Jabran Rafique

Consuming multiple APIs asynchronously

August 21, 2014 • 4 minutes read

Recently, I worked on few Facebook apps that utilized multiple Application Programming Interfaces(APIs) in addition to default Facebook Graph API. Applications normally use provided Software Development Kits(SDKs) to consume an API. At front-end development, majority of developers, prefer to use JavaScript SDKs for such a purpose. Consuming multiple APIs can be tricky in single app sometime—especially when using their JavaScript SDKs.

There can be multiple reasons behind this tricky behaviour but an obvious one is not able to calculate the load time of an SDK. It can vary from app to app and even from page to page. Therefore, loading multiple SDKs and parallel consumption of their associated APIs, can lead to unexpected responses. For Facebook Graph API, most common examples are early call warnings for FB methods.

In an ideal world of APIs, their JavaScript SDKs will be loaded asynchronously – for almost 99.9% of the time – to make sure the priority loading of the app and a valid response is returned for any calls made to API.

USA Outdoors Adventure app recognises its users by using Facebook Graph API and then loads their up-to-date status by consuming Graph, Google Maps and its own Outdoors Adventure(OA) API. The process flow is as following:

  • Check user status (Graph API)
  • Confirm user registration (OA API)
  • Check user status and get user data (OA API)
  • Load user status (Google Maps API)

To stick with this cascading flow, API calls need to be chained accordingly to avoid errors, unexpected results or early call warnings. So APIs call flow goes as following:

  • Call Graph API
  • Call OA API as a callback to Graph API
  • Call Google Maps API as a callback to OA API
  • Setup front-end using final data in hand

Here I will go through all these steps explaining how it works best by chaining calls for multiple APIs. 1

Facebook Graph API

This app uses Facebook user ID in order to identify and keep track of user progress. Facebook JavaScript SDK has built-in methods of returning asynchronous calls that can defer custom steps until SDKs are fully loaded so the relevant functions are available to the app. Here is quick overview with default Facebook SDK initialization code:

window.fbAsyncInit = function() {
		appId   : '1234567890',
		xfbml   : true,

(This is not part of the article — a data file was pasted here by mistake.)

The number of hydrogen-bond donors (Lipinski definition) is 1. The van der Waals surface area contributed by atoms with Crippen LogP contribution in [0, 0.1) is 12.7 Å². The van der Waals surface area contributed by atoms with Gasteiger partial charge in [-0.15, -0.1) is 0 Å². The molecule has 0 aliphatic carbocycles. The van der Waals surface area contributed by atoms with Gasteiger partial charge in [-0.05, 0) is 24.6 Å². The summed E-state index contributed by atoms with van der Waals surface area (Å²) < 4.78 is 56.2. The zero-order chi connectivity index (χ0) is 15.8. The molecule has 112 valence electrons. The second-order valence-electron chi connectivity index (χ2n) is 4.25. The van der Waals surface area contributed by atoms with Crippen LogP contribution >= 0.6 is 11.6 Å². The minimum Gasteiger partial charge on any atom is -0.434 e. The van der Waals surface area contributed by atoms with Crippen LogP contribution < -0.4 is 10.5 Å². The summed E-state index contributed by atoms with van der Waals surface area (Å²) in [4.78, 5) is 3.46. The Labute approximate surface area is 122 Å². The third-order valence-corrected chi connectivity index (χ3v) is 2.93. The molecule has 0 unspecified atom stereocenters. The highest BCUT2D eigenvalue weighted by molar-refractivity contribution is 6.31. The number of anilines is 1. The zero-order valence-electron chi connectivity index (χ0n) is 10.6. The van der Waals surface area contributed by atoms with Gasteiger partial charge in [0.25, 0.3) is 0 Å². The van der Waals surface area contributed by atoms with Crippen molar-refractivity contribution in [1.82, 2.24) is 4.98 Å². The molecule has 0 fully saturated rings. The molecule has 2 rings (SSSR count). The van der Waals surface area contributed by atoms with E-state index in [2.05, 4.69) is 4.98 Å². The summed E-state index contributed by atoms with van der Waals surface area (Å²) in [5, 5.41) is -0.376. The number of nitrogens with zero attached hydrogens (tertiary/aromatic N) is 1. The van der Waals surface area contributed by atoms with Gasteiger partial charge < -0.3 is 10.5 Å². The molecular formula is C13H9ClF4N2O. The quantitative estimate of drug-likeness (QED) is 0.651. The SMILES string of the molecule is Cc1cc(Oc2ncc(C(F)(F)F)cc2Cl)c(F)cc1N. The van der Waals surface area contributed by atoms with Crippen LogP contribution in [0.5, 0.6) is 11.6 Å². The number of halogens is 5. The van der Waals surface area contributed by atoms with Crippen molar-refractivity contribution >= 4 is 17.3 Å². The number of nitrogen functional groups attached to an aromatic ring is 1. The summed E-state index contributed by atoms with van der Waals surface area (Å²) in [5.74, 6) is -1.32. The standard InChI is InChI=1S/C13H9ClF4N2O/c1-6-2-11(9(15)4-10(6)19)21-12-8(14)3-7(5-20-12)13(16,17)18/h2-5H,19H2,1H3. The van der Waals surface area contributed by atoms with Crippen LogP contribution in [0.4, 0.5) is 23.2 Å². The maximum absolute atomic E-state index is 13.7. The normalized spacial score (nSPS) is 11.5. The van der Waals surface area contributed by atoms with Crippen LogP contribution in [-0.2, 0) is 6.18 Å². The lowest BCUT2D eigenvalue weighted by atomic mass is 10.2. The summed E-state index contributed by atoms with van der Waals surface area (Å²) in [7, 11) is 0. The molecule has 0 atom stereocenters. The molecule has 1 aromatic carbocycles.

version : 'v2.0'

	// Callback function goes here

(function(d, s, id){
	var js, fjs = d.getElementsByTagName(s)[0];
	if (d.getElementById(id)) {return;}
	js = d.createElement(s); js.id = id;
	js.src = "//connect.facebook.net/en_US/sdk.js";
	fjs.parentNode.insertBefore(js, fjs);
}(document, 'script', 'facebook-jssdk'));

Passing a custom function myCallbackFunc in FB.getLoginStatus(...), will have a deferred execution and will be served as callback.

Now depending on personal choice, that may or may not be an optimal workflow – so here is a better workflow by using Socialmedia.js. Making an exact similar call with Socialmedia.js could not be anymore simpler.

var myFbApp = new Socialmedia.Facebook({
  appid: '12345678',
  callback: myCallbackFunc

Outdoors Adventure (OA) API

Now that we have Facebook SDK ready to use as well as user status from Graph API. We can use user status to determine if user is connected to the app as yet so we can make use of OA API or ask user to connect otherwise.

A simple jQuery.getJSON call grabs user data from OA API. But first, we want user to authenticate the app by giving appropriate permissions so that we know who this user is. Here is the breakdown of complete scenario:

function myCallbackFunc(response) {
	if ( isConnectedUser(response) ) {

		FB.api('/me', function(info)  {



					.fail(function(jqxhr, textStatus, error)  {
						// handle errors here


	else {
		FB.login(myCallbackFunc, { scope: 'email' });

function isConnectedUser(response) {
	return (response && response.status && response.status === 'connected') ? true : false;

Google Maps API

Now that we have the user identity, status and progress data in JSON format, we can utilize this information for a personalised Google Maps layout. Here is the breakdown to load Google Maps functions.

function loadGoogleMapsFunc(json) {
	var map = null,
	mapOptions = {
		center: new google.maps.LatLng(35.589439, -106.387605),
		zoom: 9,
		disableDefaultUI: false

	map = new google.maps.Map(document.getElementById('mapCanvas'), mapOptions);

	 * Using built-in event listener of Google Maps API, we can
	 * defer loading the data on map until map is fully loaded,

	google.maps.event.addListenerOnce(map, 'tiles_loaded', function() {
		return setupLocationData(map, json);


Google Maps is loaded now and ready to use. It is time to load user data to display on map. Here we go:

function setupLocationData(map, json) {
	for ( var i=0; i < json.length; i++ ) {
		var info = json[i];
		var marker = new google.maps.Marker({
			position: new google.maps.LatLng(info.lat, info.lng),
			id: info.id,
			info: info,
			map: map

This process may go on as we add more and more interactivity into this. We can also display a loading status or animated progress cricle between calls so to provide a better user experience and so on.

So go ahead and try2 the USA Outdoors Adventure app. Your feedback or any questions are always welcome!

  1. Require.js can also be used to manage chained calls between multiple libraries.
  2. Eligibility to enter into competition is explained in app terms.

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© 2020 – Jabran Rafique

I like to develop on ideas that are useful and beneficial to everyone. All contents and code samples are licensed under the MIT License unless stated otherwise.